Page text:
Greenspans transparency cuts bond market volatility

Aug 2 | Updated: Aug 3 2005, 05:30am hrs
Federal Reserve Chairman Alan Greenspans policy of signaling his intentions for interest rates has helped drive down volatility in the bond market to a seven-year low, hurting earnings for trading firms.

Investors expect Treasury prices to rise or fall by no more than 0.85 percentage point in the next 12 months, according to Merrill Lynch & Cos Move Index, which uses options prices to gauge the outlook for bonds. The expected volatility is two-thirds of what it was before Fed policy makers in Washington began giving forward-looking statements on rates in August 2003.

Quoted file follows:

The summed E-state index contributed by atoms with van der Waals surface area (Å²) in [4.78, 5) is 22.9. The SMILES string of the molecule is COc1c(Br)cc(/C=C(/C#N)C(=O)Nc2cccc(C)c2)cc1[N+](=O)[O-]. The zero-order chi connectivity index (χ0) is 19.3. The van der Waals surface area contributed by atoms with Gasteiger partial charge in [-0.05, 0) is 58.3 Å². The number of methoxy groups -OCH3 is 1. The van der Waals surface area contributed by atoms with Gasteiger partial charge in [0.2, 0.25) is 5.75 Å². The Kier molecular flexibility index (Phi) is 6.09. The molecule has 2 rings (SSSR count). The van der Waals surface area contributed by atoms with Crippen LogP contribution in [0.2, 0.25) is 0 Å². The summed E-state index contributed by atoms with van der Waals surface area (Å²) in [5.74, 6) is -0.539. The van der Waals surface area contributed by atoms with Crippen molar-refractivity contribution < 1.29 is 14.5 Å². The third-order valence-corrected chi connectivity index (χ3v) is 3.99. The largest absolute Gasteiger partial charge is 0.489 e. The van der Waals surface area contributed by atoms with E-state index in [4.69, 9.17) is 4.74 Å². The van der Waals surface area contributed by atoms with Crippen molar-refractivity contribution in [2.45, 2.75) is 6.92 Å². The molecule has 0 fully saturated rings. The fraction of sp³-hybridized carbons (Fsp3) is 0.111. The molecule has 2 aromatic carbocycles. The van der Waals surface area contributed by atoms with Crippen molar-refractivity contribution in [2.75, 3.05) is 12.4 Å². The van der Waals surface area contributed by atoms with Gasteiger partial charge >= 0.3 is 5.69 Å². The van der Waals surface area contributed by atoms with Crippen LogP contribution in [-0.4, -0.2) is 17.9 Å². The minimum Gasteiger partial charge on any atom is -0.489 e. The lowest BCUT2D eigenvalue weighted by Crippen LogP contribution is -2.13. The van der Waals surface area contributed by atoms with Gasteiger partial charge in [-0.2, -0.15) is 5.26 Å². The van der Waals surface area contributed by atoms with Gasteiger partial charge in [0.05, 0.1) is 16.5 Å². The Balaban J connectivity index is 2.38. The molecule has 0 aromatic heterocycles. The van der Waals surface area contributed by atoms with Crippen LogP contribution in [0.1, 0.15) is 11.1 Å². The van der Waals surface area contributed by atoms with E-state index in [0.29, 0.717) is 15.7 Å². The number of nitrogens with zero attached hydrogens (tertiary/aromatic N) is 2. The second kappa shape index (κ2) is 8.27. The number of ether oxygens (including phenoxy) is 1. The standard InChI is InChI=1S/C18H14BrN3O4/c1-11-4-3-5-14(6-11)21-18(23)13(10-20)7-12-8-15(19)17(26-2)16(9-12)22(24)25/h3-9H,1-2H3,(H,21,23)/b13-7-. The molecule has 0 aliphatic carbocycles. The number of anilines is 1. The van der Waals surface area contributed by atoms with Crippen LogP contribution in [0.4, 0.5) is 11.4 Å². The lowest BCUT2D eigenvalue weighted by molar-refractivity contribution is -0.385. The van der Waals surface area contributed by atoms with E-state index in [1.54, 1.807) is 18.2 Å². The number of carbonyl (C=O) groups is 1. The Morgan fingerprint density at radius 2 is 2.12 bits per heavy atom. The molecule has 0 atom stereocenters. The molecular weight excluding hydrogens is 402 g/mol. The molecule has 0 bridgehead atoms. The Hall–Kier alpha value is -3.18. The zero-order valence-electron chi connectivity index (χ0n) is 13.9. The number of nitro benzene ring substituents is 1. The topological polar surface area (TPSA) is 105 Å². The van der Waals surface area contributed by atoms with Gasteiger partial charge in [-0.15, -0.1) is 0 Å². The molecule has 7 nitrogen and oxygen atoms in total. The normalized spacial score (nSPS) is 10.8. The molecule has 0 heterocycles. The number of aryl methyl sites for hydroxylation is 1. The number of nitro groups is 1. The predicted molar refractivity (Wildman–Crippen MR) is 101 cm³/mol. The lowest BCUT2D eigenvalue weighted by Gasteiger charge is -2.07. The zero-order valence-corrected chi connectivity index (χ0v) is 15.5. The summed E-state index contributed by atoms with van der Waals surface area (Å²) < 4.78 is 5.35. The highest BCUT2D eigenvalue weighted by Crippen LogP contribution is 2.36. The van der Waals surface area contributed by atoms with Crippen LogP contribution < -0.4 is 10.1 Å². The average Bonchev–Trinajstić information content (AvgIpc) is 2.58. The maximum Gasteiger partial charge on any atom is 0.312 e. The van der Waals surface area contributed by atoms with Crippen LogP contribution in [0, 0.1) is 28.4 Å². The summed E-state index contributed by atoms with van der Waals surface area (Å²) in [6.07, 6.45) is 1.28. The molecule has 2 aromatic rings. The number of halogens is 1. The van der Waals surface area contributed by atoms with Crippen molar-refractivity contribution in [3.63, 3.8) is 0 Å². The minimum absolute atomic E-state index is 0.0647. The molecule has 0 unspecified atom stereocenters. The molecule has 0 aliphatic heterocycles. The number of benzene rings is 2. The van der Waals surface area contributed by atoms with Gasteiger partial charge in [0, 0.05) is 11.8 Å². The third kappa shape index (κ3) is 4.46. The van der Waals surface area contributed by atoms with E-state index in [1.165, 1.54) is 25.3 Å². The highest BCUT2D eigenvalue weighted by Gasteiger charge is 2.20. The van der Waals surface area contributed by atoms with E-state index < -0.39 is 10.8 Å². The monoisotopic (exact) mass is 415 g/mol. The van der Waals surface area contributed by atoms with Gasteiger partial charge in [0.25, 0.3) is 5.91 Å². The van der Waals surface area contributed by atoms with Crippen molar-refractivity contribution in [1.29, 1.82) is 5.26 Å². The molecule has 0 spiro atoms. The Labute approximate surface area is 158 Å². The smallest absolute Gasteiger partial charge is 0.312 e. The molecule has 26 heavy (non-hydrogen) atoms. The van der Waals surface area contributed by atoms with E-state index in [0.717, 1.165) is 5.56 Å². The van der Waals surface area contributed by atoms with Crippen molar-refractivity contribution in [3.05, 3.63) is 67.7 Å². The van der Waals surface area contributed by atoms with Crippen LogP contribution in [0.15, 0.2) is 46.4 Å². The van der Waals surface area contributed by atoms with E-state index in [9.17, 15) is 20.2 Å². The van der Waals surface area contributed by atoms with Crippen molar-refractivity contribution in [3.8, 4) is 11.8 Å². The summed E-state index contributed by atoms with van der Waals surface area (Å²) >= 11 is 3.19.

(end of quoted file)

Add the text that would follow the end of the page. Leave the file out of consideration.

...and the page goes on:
Smaller price swings limit profits and losses. Morgan Stanley, the worlds largest securities firm by market value, said revenue from trading bonds, currencies and commodities fell 28% in the second quarter. Goldman Sachs Group Inc, the third-largest, on June 16 reported its first quarterly profit decline in three years.

Its a slow death by 1,000 cuts, said John Brady, an interest-rate futures broker for Man Financial Inc in Chicago.

With smaller and smaller ranges were seeing fewer and fewer profitable opportunities.

Investors use options, the right to buy or sell an asset, to bet on or guard against fluctuations in Treasuries. Prices for the contracts are based in part on the likelihood that the underlying securitys price will surge or slump. When that risk is low, it contributes less to an options price.